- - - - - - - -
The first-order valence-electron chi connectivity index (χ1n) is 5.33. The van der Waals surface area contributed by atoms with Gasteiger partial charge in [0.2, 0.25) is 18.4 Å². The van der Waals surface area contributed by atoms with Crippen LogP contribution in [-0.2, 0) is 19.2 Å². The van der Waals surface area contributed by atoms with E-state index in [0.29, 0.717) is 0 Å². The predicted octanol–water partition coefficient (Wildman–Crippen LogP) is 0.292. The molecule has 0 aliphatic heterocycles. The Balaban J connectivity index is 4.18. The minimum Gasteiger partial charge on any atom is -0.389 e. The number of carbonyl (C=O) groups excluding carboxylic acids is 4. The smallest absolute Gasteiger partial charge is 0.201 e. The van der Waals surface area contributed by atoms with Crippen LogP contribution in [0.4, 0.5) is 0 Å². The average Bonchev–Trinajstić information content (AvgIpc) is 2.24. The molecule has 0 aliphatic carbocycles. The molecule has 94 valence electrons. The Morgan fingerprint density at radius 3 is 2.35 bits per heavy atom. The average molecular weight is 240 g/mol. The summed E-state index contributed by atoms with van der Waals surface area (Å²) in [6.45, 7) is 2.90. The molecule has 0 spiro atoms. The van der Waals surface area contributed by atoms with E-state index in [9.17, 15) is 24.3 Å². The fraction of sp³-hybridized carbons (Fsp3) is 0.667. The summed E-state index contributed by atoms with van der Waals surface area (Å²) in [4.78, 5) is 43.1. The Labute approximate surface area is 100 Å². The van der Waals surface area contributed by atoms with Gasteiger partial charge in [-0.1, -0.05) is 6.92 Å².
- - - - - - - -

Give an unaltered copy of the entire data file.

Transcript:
The first-order valence-electron chi connectivity index (χ1n) is 5.33. The van der Waals surface area contributed by atoms with Gasteiger partial charge in [0.2, 0.25) is 18.4 Å². The van der Waals surface area contributed by atoms with Crippen LogP contribution in [-0.2, 0) is 19.2 Å². The van der Waals surface area contributed by atoms with E-state index in [0.29, 0.717) is 0 Å². The predicted octanol–water partition coefficient (Wildman–Crippen LogP) is 0.292. The molecule has 0 aliphatic heterocycles. The Balaban J connectivity index is 4.18. The minimum Gasteiger partial charge on any atom is -0.389 e. The number of carbonyl (C=O) groups excluding carboxylic acids is 4. The smallest absolute Gasteiger partial charge is 0.201 e. The van der Waals surface area contributed by atoms with Crippen LogP contribution in [0.4, 0.5) is 0 Å². The average Bonchev–Trinajstić information content (AvgIpc) is 2.24. The molecule has 0 aliphatic carbocycles. The molecule has 94 valence electrons. The Morgan fingerprint density at radius 3 is 2.35 bits per heavy atom. The average molecular weight is 240 g/mol. The summed E-state index contributed by atoms with van der Waals surface area (Å²) in [6.45, 7) is 2.90. The molecule has 0 spiro atoms. The van der Waals surface area contributed by atoms with E-state index in [9.17, 15) is 24.3 Å². The fraction of sp³-hybridized carbons (Fsp3) is 0.667. The summed E-state index contributed by atoms with van der Waals surface area (Å²) in [4.78, 5) is 43.1. The Labute approximate surface area is 100 Å². The van der Waals surface area contributed by atoms with Gasteiger partial charge in [-0.1, -0.05) is 6.92 Å².